Regents' Veto of Erwin Chemerinsky as Dean of the New UCI Law School:
Some tentative, and very quick (I have to run to an event) thoughts, which I hope to supplement later:
1. From my colleague Steve Yeazell: "In some ways Erwin will come out of it much better than Chancellor Drake or Irvine. Think about being the next person Drake calls to offer the deanship: even if you are in fact the very best person for the job, no one is going to believe that, and everyone is going to think that you were the politically expedient candidate, something that will make it much, much harder to recruit good faculty. This is
a very bad day for Irvine (and for UC), no matter why it happened."
2. Also from Steve: "[T]he failure to preclear an important nomination like a founding dean with Regents suggests a rather modest level of administrative acumen [on the UCI administration side], something that the next decanal nominee might consider far more important than the 'academic freedom' issues."
3. This having been said, while I hope to have more to say on the First Amendment and academic freedom issues, I should caution against treating Deanships or Chairships the same way as scholarly positions. As the Second Circuit correctly held in Jeffries v. Harleston (cite and details later), the two are quite different. It is generally not proper, for instance, to refuse to appoint a professor because he's too controversial; but it may well be proper to avoid deans who are lightning rods for criticism, or likely to run into trouble with the Legislature or with others.
The example I give is Dean Ken Starr of Pepperdine. If he wanted to move to UCLA, I'd be delighted -- but if the faculty, the administration, or the Regents opposed such an appointment on the grounds that he'd be too controversial, and the controversy would get in the way of his effectiveness, I would not condemn their position as a breach of academic freedom, or of the First Amendment.
UC Irvine Law School Foolishly Rescinds Offer of Dean Position to Erwin Chemerinsky Because of Fear of Offending Conservatives:
Brian Leiter reports that the new University of California at Irvine Law School has rescinded its offer of the position of dean to Duke Professor Erwin Chemerinsky because they decided that the hiring of such a liberal dean would attract too much criticism from conservatives.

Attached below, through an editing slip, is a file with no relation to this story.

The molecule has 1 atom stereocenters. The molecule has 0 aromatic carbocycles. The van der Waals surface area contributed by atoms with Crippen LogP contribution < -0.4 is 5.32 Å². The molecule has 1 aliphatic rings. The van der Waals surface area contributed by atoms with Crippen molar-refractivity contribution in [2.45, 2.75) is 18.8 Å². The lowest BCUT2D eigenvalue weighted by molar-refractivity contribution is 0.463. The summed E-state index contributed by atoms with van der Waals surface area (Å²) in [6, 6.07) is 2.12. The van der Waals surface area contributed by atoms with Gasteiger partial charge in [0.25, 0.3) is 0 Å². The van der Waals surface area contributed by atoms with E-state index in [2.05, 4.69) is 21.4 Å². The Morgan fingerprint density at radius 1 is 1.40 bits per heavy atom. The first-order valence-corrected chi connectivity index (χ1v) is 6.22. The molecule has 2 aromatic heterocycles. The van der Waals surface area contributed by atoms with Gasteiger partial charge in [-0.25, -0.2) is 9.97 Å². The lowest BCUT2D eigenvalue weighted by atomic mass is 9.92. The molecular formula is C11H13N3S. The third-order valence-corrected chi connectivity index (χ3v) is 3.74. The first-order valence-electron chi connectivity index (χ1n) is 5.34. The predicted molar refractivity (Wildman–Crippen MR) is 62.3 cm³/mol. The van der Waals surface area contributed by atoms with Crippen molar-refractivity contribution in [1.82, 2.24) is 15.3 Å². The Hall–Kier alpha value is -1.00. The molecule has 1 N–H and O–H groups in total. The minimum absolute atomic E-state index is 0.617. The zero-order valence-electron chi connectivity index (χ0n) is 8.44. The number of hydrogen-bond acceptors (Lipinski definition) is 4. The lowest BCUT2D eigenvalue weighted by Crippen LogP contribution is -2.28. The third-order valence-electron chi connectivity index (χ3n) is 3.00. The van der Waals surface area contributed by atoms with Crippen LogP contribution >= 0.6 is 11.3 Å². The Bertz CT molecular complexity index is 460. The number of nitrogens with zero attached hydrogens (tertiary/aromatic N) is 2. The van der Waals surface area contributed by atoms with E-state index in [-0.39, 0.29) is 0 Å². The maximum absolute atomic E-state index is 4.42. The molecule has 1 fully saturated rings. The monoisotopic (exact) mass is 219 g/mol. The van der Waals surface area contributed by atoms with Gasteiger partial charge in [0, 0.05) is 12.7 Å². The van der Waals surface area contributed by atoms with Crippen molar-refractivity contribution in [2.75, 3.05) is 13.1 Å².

Although Leiter and I disagree on a great many things, I have to say that he is absolutely right to denounce this boneheaded decision. Chemerinsky is an extremely prominent and widely respected legal scholar. A brand new law school like Irvine was very fortunate that he was willing to become its dean. To be sure, I don't know much about Chemerinsky's administrative skills; some outstanding scholars are poor administrators (and vice versa). But lack of administrative talent on Chemerinsky's part doesn't seem to have been the reason for Irvine's reversal.
The Irvine decisionmakers were simply foolish to believe that Chemerinsky's hiring would produce a major backlash from conservatives that could harm the school. Many prominent law schools have deans significantly more left-wing than Chemerinsky. None of them has attracted a significant conservative backlash for their dean hiring decision, and certainly none has suffered any real harm from such conservative criticism as did occur.
Chemerinsky is unquestionably a liberal, but his views on legal issues are actually quite typical of the overwhelmingly left of center legal academy. I can easily name plenty of prominent constitutional law scholars significantly further to the left than Chemerinsky is.
Those conservative and libertarian legal scholars who have commented on Irvine's decision have been uniformly critical. For example, an LA Times story linked by Leiter quotes prominent conservative law professor [and Chapman Law School dean] John Eastman as calling the Irvine decision "a serious misstep." Glenn Reynolds has also denounced it, as has Steve Bainbridge. Among leading American legal scholars (a generally left-liberal bunch, to be sure), Eastman is one of those furthest to the right. If he is against this decision, it's safe to say that Irvine hasn't won itself many conservative friends by rescinding the offer to Chemerinsky.